Last month, the Los Angeles 2020 Commission released a sobering assessment of a city in decline – anemic job growth, crushing pension obligations and reductions in social services. While stating that Los Angeles has the capacity to be a “thriving center of philanthropy,” the commission concludes that our community has failed to meet its “charitable potential.”
The question left unanswered by the commission is more complex: Whether the massive growth of publicly funded social services (and the increasing tax bill to pay for them) tends to “crowd out” charitable donations rather than empowering the non-profit private sector.
Our community is, in fact, deeply charitable. In 2012, total charitable giving ranked second in the country, at $6.7 billion, according to the Chronicle of Philanthropy. As a percentage of income given, Los Angeles ranks slightly above the national average, at about 5 percent.
But the charitable impulse wanes when government is seen as the provider of first resort to assist the needy, a point illustrated by the decline in giving as President Lyndon Johnson’s Great Society programs took hold. This trend abruptly reversed after 1996, the year Congress passed its overhaul of welfare programs.
There is also a wealth of evidence that there is a negative correlation between higher taxation and charitable giving. While extra disposable income is a main driver for increased donations, a bigger tax bill also impacts the public perception of whose job it is to provide social services. This, in turn, diminishes the critical role of non-profits – to engage citizens and act as the glue that binds a strong civil society. Instead, the public increasingly views itself as passive and frustrated consumers of inadequate social services.
The answer isn’t to cut social services to the bone in the hope that charity will fill the gap. The relevant question is whether public funding of private non-profit organizations can enable the more efficient delivery of critical social services and stimulate private giving.
Collaboration between governments and private non-profits generates multiplier effects: funds go further, produce better results and signal that an organization is worthy of charitable support. Matching grants have this impact, as do public investments that reduce a charity’s marginal cost of providing services – where charities are more efficient in delivering social services, private donations increase.
Public-private collaboration does not mean bankrolling a non-profit’s budget. The trick is to find the sweet spot where government grants stimulate, rather than discourage, private giving.
Economists have found that seed money from the government “crowds in” private giving, meaning that collaborative funding goes further than private or public funding on its own. And collaboration isn’t limited to giving money, since governments and organizations can share other resources to spread social value with less expenditure.
In Los Angeles, for example, the city has partnered with Homeboy Industries, a non-profit that runs the largest gang intervention program in Los Angeles County. Since 2008, the city has spent more than $600,000 on shirts and uniforms from Homeboy’s printing shop; in 2011, it awarded Homeboy a contract to open a diner in City Hall. This cooperation validates Homeboy’s good works, and builds demand and exposure for the non-profit’s social programs. Meanwhile, Homeboy has evolved into a de facto re-entry program for the county, as about 85 percent of the 12,000 former gang members Homeboy helps counsel and train annually are on probation or parole.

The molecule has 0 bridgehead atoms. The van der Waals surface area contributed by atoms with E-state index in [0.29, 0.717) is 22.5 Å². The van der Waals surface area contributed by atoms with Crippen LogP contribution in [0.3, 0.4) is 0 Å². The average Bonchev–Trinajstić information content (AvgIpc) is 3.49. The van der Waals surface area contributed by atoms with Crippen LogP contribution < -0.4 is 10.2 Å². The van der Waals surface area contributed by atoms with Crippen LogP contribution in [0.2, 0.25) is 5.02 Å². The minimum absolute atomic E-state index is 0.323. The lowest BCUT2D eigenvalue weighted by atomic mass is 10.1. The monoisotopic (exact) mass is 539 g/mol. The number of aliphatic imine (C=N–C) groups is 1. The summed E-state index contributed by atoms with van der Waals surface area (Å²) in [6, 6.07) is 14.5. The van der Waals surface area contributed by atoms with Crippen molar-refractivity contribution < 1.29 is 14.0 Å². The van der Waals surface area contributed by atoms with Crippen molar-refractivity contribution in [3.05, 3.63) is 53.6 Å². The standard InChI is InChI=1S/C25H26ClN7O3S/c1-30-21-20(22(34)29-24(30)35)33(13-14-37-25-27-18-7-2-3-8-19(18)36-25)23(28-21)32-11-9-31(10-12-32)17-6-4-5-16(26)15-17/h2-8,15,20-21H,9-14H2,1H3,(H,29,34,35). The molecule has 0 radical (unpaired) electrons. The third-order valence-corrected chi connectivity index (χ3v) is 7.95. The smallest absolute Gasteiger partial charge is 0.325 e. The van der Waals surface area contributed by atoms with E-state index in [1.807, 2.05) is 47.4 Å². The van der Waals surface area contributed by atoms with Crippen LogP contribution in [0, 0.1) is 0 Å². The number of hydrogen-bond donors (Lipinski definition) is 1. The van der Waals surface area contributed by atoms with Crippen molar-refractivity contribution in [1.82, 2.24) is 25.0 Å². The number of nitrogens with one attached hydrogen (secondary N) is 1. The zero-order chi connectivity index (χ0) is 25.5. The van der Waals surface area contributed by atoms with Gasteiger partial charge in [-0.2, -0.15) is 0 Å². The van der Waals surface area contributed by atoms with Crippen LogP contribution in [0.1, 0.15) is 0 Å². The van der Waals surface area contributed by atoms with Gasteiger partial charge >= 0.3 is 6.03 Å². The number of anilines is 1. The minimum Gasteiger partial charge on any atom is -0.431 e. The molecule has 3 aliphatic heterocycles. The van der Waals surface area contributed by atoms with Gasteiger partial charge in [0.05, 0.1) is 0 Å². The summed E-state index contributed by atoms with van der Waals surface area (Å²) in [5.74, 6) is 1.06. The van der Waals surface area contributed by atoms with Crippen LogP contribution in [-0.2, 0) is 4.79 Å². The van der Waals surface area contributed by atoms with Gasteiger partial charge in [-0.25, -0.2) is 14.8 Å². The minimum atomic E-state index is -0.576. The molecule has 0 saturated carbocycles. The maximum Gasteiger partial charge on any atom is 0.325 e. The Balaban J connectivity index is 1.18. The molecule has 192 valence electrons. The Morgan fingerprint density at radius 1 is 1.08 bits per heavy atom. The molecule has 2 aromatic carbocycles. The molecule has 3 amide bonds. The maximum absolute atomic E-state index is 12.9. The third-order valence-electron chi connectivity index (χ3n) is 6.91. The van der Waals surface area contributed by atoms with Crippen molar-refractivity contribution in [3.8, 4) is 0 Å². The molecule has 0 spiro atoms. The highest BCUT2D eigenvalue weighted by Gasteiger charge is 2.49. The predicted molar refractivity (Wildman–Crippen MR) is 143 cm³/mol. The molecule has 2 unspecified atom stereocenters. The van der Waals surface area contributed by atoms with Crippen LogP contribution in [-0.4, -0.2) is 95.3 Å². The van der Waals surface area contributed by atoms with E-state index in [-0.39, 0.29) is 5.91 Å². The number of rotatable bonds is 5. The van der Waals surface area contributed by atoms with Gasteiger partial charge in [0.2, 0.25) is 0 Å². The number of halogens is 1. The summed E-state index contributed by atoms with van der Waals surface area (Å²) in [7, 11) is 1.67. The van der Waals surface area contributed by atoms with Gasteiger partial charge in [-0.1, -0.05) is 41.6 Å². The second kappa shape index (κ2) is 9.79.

Not all attempts at collaboration have been this successful. Charter schools have had to fight, in and out of court, for access to classrooms and facilities. In the county, a competitive bid process for community providers of substance abuse programs for eligible probationers languished for over a year after funds were allocated. According to testimony before the Little Hoover Commission, organizations equipped to meet these needs have been waiting for the county to issue a “request for proposal.” Such bureaucratic inertia is difficult to accept.
If done right, public partnership with non-profits is not just more cost-effective, it can also be more effective. Private organizations have much lower overhead than government programs; less bureaucracy means greater responsiveness. Non-profits cannot rely on automatic sources of funding – donations have to be justified by measurable results. The disciplining effects of the marketplace do not apply to our vast network of city-run social services agencies.
The charter school movement is a good example. The Alliance for College-Ready Public Schools is a private organization that administers 22 L.A. charter schools. Despite receiving less public money per pupil than other public schools, the alliance reports a 2012 graduation rate of 94 percent compared with 67 percent school districtwide.
The alternative? In Detroit, more than 130 individuals committed more than $330 million to rescue the Detroit Institute of Arts and to help resolve the underfunding of that city’s pension systems. We cannot wait until a similar disaster looms before finding ways to stimulate the philanthropic potential which the 2020 Commission believes is lacking in our city.
David A. Schwarz is a partner at Irell & Manella.